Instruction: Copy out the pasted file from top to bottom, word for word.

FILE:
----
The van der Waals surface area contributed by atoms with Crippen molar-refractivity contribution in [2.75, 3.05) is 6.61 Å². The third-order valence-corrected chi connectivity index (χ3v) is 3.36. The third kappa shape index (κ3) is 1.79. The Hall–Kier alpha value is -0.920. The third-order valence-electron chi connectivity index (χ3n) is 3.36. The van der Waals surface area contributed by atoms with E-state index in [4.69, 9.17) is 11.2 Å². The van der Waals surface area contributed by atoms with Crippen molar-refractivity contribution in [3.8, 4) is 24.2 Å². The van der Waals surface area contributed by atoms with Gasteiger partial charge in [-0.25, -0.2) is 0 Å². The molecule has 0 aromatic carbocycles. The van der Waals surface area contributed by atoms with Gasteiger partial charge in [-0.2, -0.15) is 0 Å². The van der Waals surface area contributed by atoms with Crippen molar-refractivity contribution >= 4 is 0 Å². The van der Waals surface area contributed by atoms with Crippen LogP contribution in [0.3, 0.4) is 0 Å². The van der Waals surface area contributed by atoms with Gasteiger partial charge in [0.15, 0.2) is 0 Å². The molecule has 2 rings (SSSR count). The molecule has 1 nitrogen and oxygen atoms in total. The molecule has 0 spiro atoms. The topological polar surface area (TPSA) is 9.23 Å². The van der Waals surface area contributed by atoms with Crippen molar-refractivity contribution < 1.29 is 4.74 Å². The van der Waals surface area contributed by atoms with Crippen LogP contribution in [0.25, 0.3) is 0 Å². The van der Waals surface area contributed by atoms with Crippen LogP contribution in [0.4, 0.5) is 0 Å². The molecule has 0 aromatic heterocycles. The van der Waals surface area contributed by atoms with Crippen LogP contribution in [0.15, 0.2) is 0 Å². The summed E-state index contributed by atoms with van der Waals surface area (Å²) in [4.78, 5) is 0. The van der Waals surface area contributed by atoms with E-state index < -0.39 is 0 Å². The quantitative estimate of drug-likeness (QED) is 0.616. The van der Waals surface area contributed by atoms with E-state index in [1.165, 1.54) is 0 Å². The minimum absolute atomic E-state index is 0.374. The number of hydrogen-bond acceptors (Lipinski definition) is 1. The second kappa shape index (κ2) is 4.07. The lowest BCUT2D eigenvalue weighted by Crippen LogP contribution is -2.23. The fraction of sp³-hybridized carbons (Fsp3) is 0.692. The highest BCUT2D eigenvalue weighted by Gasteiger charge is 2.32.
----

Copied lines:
The van der Waals surface area contributed by atoms with Crippen molar-refractivity contribution in [2.75, 3.05) is 6.61 Å². The third-order valence-corrected chi connectivity index (χ3v) is 3.36. The third kappa shape index (κ3) is 1.79. The Hall–Kier alpha value is -0.920. The third-order valence-electron chi connectivity index (χ3n) is 3.36. The van der Waals surface area contributed by atoms with E-state index in [4.69, 9.17) is 11.2 Å². The van der Waals surface area contributed by atoms with Crippen molar-refractivity contribution in [3.8, 4) is 24.2 Å². The van der Waals surface area contributed by atoms with Gasteiger partial charge in [-0.25, -0.2) is 0 Å². The molecule has 0 aromatic carbocycles. The van der Waals surface area contributed by atoms with Gasteiger partial charge in [-0.2, -0.15) is 0 Å². The van der Waals surface area contributed by atoms with Crippen molar-refractivity contribution >= 4 is 0 Å². The van der Waals surface area contributed by atoms with Crippen LogP contribution in [0.3, 0.4) is 0 Å². The van der Waals surface area contributed by atoms with Gasteiger partial charge in [0.15, 0.2) is 0 Å². The molecule has 2 rings (SSSR count). The molecule has 1 nitrogen and oxygen atoms in total. The molecule has 0 spiro atoms. The topological polar surface area (TPSA) is 9.23 Å². The van der Waals surface area contributed by atoms with Crippen molar-refractivity contribution < 1.29 is 4.74 Å². The van der Waals surface area contributed by atoms with Crippen LogP contribution in [0.25, 0.3) is 0 Å². The van der Waals surface area contributed by atoms with Crippen LogP contribution in [0.4, 0.5) is 0 Å². The molecule has 0 aromatic heterocycles. The van der Waals surface area contributed by atoms with Crippen LogP contribution in [0.15, 0.2) is 0 Å². The summed E-state index contributed by atoms with van der Waals surface area (Å²) in [4.78, 5) is 0. The van der Waals surface area contributed by atoms with E-state index < -0.39 is 0 Å². The quantitative estimate of drug-likeness (QED) is 0.616. The van der Waals surface area contributed by atoms with E-state index in [1.165, 1.54) is 0 Å². The minimum absolute atomic E-state index is 0.374. The number of hydrogen-bond acceptors (Lipinski definition) is 1. The second kappa shape index (κ2) is 4.07. The lowest BCUT2D eigenvalue weighted by Crippen LogP contribution is -2.23. The fraction of sp³-hybridized carbons (Fsp3) is 0.692. The highest BCUT2D eigenvalue weighted by Gasteiger charge is 2.32.